Rufus was the unfortunate dog who belonged to the Daniels children somewhere in the mid-1970's. A short, black, and malodorous canine, Rufus spent most of his unhappy life with the Daniels penned around the garage, barking at friend and foe, eating cheap dog food and wondering why no one paid any attention to him.
Those were years of intense stress in our family. Mom was adjusting to life as the single parent of the four children she bore in less than five years. Emotions, when we expressed them, were usually negative and/or hostile. But mostly we didn't express them. There is a certain comfort in repressing one's feelings.
I don't mean that we were intentionally mean to Rufus. We had plenty of time for kickball and to go to Scout meetings. But we were little prepared for the time a good dog requires for nurture and personal growth. Who has time to love a dog when one is having a hard time loving one's self?
It is little wonder that when the gate was left open one morning Rufus ran hard and fast and as far as he could, never to be heard from again.
So, in 1997, when Buddy came to live with our family, my first thoughts were of Rufus. I was apprehensive, remembering Rufus' unfortunate circumstances. Buddy was everything Rufus had been at the first - cute, cuddly, happy. We have no penned in yard in Roann (and I would be hard pressed to build one), so Buddy would be safe on that score.
As Buddy grew, he fast became a family dog. Slowly, over 8 years, he became my dog. When Buddy needs a bath, he's mine. When Buddy needs a walk, he's mine. When Buddy needs to go out to 'read the mail,' he's mine. When Buddy needs a table scrap, he comes to my chair.
Buddy has become a close confidant and friend as well. There are few professions lonelier than the pastorate. Pastors know things about people that we can't tell anyone - even our wives. Pastors learn things about people from others that we can't share with others. We are the dead end on the gossip train. Pastors rarely have someone to understand their own issues and pains. We are supposed to be the strong ones at funerals, the comforting ones in the nursing homes, the healthy ones while anointing the sick, and the holy ones when administering the Church's sacred rites.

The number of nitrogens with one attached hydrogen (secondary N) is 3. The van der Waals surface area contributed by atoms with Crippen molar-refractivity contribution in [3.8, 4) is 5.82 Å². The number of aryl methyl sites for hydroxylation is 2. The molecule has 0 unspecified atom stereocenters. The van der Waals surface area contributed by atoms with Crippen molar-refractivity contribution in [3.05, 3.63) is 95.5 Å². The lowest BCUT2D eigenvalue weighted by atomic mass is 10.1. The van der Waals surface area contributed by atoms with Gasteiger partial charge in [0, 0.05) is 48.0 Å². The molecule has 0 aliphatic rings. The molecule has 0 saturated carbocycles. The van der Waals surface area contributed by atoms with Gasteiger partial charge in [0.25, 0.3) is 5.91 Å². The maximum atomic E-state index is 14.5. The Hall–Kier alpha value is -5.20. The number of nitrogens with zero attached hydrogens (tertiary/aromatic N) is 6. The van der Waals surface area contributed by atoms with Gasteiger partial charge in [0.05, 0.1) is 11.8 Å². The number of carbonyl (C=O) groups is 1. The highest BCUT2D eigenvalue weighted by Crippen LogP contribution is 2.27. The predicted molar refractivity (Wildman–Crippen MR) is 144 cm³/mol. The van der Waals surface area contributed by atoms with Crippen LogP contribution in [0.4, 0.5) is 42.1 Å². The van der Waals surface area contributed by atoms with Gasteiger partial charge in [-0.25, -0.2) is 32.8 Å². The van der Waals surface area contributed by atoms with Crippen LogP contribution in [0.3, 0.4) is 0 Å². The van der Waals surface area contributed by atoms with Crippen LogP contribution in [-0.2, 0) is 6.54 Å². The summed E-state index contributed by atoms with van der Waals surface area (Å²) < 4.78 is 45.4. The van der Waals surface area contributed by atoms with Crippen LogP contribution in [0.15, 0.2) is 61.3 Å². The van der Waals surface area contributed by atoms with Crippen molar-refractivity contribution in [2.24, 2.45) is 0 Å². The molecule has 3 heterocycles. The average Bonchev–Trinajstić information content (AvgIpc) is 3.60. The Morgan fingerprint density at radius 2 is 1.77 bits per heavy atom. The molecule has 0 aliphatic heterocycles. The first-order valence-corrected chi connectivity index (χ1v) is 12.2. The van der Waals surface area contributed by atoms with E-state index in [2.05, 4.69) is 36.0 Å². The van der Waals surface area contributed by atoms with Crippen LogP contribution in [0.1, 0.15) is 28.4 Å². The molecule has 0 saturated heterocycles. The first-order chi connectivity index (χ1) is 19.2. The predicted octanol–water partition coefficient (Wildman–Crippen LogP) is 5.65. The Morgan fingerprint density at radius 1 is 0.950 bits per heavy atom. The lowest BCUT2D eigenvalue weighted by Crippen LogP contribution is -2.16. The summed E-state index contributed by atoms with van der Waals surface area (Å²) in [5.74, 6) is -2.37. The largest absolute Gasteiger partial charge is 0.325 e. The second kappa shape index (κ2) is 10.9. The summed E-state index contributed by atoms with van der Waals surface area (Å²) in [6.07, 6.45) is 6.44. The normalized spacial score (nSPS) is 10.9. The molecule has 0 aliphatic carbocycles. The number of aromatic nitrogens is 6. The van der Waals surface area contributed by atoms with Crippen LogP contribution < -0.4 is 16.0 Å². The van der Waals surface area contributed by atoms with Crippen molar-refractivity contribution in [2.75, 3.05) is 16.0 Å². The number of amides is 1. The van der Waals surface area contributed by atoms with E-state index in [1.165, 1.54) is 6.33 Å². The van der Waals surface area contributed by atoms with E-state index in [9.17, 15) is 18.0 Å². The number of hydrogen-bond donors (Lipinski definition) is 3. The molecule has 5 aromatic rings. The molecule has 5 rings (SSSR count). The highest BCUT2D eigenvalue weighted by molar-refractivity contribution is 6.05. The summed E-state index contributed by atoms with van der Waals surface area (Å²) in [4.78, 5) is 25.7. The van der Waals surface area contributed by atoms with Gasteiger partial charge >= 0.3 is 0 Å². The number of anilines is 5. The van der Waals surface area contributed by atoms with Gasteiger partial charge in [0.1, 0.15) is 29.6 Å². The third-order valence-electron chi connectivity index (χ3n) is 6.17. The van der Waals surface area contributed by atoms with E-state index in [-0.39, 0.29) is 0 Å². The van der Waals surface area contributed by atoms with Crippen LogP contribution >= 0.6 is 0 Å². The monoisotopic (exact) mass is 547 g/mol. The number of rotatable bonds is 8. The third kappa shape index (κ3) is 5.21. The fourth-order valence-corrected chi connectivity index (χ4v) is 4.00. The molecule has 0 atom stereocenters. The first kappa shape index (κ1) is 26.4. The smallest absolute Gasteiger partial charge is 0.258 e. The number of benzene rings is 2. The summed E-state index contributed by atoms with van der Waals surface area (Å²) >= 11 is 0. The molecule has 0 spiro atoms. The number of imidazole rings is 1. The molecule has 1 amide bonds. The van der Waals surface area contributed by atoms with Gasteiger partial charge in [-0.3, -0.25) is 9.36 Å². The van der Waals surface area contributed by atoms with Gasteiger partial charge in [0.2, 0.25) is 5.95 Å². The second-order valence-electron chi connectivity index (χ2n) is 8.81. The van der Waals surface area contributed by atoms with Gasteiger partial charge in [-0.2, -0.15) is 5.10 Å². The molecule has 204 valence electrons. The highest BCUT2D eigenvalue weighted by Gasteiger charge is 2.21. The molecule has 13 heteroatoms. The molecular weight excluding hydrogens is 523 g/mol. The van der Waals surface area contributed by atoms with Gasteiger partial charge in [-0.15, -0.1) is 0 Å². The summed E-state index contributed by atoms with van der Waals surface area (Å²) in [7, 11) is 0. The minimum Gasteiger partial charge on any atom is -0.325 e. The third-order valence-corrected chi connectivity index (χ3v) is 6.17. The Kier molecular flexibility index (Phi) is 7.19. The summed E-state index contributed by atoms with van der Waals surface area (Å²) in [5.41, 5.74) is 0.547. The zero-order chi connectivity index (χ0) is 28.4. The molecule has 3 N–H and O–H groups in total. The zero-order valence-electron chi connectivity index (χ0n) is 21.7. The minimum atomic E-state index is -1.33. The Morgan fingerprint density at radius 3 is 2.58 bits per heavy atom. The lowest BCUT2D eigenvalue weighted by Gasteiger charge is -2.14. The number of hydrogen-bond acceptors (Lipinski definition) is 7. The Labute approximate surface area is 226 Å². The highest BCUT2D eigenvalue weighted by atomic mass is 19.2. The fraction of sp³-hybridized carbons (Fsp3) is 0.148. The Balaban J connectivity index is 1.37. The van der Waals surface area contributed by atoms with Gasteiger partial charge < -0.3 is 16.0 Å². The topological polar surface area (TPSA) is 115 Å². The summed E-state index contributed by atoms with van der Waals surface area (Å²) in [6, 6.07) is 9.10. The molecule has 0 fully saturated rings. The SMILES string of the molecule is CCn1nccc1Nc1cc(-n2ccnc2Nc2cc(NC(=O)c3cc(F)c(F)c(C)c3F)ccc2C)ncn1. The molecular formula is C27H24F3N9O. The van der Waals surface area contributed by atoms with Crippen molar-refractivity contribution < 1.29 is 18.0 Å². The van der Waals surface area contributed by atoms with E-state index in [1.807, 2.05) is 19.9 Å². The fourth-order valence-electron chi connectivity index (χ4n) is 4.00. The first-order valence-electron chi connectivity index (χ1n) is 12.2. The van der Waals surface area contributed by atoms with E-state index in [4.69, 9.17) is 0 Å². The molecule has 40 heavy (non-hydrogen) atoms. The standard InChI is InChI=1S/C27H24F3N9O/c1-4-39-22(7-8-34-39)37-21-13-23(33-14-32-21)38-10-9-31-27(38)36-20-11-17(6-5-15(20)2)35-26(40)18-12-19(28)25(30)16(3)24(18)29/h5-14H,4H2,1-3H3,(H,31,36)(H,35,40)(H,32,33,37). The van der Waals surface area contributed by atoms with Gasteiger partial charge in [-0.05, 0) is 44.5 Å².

Enter Buddy. Like me, he is middle-aged (in dog years). Like me, he's pretty much content in his routine, happy with his family, satisfied with his home, and not in as good shape as he used to be. Buddy enjoys an evening walk, a good back scratch, and minding his own business. He occasionally barks inappropriately. Once in a while, he likes going out on a leash-free toot, just to see what's up in someplace new.
Being two overweight middle-aged males, Buddy and I take long walks to try and stave off the on-set of aging. I am able to share some of my confidences with Buddy. Buddy has heard about parish problems and has kept his opinion to himself. When I have a personal dilemma, Buddy offers no opinion. He just listens. When I am talking on and on about a situation I can't figure out, Buddy often brings me back to reality with a lunge at a stray cat or a quick jump at a squirrel.
The dog Rufus was around in the time of my life when adolescent confusion and family upheaveal led to neglect and emotional distance of both boy and dog. And though Rufus and I had much in common, we had no relationship.
The dog Buddy is around when life is going well. I have a wonderful family, I have plenty to eat, a great house, and the funnest job in the world. And so does Buddy. We have much in common, with the bonus of having a good relationship, too.
I sometimes wonder what happened to Rufus. I hope somehow, somewhere, he found a family who'd love him and let him know that life is best when it's shared with a good friend.